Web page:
BAKKHAI, Almeida, N1

“Cleverness is not wisdom,” warn the Maenad chorus, as king Pentheus determinedly resists the rise of new god Dionysos’ cult in Thebes. Euripides’ Bacchae tells how the young god returns to his mother Semele’s home city to visit her grave, only to wreak terrible vengeance on Thebes’ young and arrogant king Pentheus, who refuses to respect his godhead. The Greek term for divine power, daimon, becomes a touchstone of Anne Carson’s new version for the Almeida: even the spelling of Carson’s title, Bakkhai, proclaims her intention to stay closer to the original texture of Greek. Euripides’ formal structure remains intact, lyrical choral odes alternating with intense scenes, and while Carson’s clear, crisp language (which retains ancient Greek cries of Euoe! Euoe!) mainly inhabits a timeless poetic world, she touches the contemporary from time to time: “Shall we call a cab?” elderly patriarch Cadmos asks the blind seer Teiresias as they set off in Bacchic regalia to join the revels. “It doesn’t sound very Dionysian,” Teiresias ruefully replies.

The Bacchae dismember Pentheus

The Bacchae dismember Pentheus

Carson’s commitment to authenticity is echoed in the Almeida’s classically-driven production, directed by James Macdonald. Our three leading actors double (and even triple) the principal roles, just as they might have done in ancient Athens, and we have a superb Chorus whose strong, graceful sense of movement and burnished singing tone regularly infuse a sense of the sacred on stage. Composer Orlando Gough mixes tribal, almost Native American sounds with soaringly Medieval harmonies and contemporary dissonance to give each Choral ode a wild, beautiful air. Consonants become percussion: describing how the god “has stung (Cadmos’s daughters) out of their minds”, the Chorus hold a nasalised “ng” until it sounds like a bee trapped in music. Elsewhere, the Chorus yelp, whisper, sigh and scream, or chant speech in unison with mesmerising slowness and clarity. While their choreography isn’t so original, the discipline of their group movement constantly impresses, rapping their thyrsi on the ground with gunshot-sharp timing to add a primal beat. Having changed their contemporary clothes on arrival for soft and ragged fawnskins, the Chorus steadily become more enraptured as the play progresses, rocking and shaking when possessed, smearing their faces with warpaint before Pentheus’ gruesome downfall: Dionysiac frenzy is certainly fun, but it’s also definitely frightening.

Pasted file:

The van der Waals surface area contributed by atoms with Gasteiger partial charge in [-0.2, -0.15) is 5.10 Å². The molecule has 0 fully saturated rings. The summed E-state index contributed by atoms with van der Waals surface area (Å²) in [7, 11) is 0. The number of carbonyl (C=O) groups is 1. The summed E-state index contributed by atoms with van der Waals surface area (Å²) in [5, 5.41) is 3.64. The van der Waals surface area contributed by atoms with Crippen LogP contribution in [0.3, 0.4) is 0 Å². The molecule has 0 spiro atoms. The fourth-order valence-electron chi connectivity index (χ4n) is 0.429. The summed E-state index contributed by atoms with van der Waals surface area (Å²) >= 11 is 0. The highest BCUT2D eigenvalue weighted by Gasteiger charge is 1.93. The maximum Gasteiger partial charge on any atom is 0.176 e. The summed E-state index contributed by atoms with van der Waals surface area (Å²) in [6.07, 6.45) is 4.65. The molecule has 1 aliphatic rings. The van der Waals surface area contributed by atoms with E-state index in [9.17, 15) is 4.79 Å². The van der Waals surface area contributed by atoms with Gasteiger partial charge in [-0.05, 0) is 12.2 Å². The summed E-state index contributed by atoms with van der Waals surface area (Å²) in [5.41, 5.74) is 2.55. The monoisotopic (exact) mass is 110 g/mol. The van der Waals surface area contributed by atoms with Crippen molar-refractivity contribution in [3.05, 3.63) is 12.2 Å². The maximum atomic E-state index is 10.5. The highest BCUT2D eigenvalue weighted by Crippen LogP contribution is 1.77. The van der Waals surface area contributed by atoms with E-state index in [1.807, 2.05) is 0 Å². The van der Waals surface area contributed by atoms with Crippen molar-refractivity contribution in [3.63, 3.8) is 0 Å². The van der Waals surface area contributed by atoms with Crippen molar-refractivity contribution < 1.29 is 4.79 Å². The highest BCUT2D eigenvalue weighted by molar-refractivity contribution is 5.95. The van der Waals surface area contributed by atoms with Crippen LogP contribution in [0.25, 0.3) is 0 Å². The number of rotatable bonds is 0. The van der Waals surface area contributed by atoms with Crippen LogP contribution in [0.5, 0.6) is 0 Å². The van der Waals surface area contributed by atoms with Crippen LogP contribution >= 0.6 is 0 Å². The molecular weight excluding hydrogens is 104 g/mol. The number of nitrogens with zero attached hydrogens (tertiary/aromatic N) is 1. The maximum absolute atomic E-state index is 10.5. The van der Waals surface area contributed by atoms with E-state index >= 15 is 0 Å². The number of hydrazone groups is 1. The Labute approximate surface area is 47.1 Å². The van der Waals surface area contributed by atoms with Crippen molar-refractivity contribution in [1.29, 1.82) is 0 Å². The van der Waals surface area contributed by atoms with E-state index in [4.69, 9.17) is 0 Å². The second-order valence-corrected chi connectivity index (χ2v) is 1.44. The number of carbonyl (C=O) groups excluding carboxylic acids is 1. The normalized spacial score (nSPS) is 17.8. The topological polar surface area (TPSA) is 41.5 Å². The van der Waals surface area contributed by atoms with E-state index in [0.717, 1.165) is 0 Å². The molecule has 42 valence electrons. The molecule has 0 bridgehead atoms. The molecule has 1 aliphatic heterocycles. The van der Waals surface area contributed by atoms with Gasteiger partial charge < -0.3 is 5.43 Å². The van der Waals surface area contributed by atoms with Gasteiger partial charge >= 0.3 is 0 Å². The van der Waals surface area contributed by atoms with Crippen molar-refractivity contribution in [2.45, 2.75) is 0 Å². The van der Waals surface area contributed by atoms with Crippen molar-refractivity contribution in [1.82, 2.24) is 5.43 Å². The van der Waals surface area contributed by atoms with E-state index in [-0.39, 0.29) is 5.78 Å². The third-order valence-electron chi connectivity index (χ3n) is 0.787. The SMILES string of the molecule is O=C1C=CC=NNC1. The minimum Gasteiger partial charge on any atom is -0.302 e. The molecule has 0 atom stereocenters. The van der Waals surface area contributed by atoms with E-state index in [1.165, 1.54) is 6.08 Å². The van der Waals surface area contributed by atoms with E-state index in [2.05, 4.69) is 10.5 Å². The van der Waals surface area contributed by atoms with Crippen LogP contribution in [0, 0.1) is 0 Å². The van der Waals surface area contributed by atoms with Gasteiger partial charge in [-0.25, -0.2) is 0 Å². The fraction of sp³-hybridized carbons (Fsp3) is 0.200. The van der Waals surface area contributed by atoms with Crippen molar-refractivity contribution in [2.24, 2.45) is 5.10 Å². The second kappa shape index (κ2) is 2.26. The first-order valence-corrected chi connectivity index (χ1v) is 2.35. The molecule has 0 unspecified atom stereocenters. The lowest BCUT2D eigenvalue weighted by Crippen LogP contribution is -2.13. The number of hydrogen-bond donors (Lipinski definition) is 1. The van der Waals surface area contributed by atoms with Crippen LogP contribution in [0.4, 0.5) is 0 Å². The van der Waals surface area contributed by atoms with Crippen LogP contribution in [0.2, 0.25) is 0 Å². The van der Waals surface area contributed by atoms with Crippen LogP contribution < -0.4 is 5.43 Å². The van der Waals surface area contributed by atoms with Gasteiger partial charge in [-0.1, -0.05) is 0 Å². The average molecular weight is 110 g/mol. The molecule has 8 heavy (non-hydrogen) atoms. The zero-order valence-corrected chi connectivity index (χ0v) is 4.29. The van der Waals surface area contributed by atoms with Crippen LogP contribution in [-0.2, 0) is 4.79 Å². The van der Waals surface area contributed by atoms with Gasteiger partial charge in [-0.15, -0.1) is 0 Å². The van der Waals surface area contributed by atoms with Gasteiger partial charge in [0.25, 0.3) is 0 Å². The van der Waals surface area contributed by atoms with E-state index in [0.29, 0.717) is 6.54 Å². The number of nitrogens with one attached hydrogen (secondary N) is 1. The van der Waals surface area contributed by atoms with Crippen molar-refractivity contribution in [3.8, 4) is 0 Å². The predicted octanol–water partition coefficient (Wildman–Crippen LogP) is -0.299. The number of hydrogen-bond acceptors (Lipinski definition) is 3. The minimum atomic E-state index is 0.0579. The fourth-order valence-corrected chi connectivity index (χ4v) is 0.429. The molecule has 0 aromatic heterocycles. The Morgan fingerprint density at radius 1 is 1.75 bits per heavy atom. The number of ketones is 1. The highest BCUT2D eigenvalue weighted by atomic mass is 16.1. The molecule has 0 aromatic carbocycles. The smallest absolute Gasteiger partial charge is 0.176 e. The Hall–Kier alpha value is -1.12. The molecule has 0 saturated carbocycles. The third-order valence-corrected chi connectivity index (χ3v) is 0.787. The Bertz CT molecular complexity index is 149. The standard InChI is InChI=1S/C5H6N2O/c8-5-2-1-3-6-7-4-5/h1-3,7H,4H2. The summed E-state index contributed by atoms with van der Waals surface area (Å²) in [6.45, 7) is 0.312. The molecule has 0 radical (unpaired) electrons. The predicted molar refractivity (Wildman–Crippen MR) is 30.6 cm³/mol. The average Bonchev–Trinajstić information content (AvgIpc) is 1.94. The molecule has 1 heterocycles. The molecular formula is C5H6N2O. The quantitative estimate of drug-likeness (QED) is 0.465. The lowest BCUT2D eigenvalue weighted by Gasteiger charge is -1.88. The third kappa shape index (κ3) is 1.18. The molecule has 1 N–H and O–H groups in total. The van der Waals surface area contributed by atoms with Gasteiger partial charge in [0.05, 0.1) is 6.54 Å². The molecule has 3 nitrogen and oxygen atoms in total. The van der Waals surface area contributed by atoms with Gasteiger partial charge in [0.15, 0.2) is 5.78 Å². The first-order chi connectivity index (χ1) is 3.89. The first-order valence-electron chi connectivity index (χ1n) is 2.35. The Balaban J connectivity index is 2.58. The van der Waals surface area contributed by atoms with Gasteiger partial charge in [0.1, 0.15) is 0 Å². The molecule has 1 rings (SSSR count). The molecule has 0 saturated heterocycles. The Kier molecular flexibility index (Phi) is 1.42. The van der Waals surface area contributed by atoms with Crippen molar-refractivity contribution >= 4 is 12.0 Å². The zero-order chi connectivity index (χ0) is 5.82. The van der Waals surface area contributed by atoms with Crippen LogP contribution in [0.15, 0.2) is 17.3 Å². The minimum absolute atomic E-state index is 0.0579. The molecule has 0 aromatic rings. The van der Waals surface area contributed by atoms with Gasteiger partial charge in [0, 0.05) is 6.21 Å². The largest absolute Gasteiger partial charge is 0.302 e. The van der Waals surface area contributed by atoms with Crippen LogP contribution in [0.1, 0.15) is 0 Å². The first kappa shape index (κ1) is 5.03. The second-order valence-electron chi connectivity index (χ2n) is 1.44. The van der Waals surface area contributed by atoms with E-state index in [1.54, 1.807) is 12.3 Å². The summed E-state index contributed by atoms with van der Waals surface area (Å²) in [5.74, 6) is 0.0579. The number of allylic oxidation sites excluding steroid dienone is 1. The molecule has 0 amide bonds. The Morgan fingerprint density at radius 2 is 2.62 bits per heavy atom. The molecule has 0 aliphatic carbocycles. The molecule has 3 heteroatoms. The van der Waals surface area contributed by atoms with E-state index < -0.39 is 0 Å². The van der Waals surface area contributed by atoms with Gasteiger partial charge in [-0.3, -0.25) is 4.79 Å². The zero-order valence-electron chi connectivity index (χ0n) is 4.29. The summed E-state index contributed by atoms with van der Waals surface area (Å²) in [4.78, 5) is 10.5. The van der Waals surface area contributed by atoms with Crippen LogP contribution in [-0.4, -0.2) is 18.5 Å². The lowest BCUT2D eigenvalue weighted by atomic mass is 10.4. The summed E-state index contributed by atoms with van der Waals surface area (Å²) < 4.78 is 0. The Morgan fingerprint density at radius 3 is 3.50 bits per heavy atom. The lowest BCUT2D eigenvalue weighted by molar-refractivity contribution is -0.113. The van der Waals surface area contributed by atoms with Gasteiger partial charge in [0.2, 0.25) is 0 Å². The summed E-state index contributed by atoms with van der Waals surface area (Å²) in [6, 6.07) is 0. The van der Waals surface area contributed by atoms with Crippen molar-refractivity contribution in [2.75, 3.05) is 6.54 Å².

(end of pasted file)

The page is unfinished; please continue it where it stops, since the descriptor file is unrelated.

Antony McDonald’s design takes our contemporary world (Pentheus in suit and tie, Cadmos in dressing-gown and slippers) into the ancient, played on a flat dark stage surrounded by low hillocks of black soil. The sense of time and place is pleasingly mellow, though Pentheus does get a classic Chanel suit for his fatal Mount Cithaeron adventure. Ben Whishaw plays Dionysos as a whimsically gentle, long-haired cult leader whose many parallels with Jesus are enjoyably obvious: but Whishaw’s menace is very much hidden behind serene confidence, and sometimes this god does need more rage, more viciousness. Bertie Carvel is a nicely uptight, prurient Pentheus, but entirely outshone by his excellent, demented Agave to close. Kevin Harvey’s Cadmos quavers delightfully but lacks the gravitas, the sense of spent fire that would make him finally tragic.

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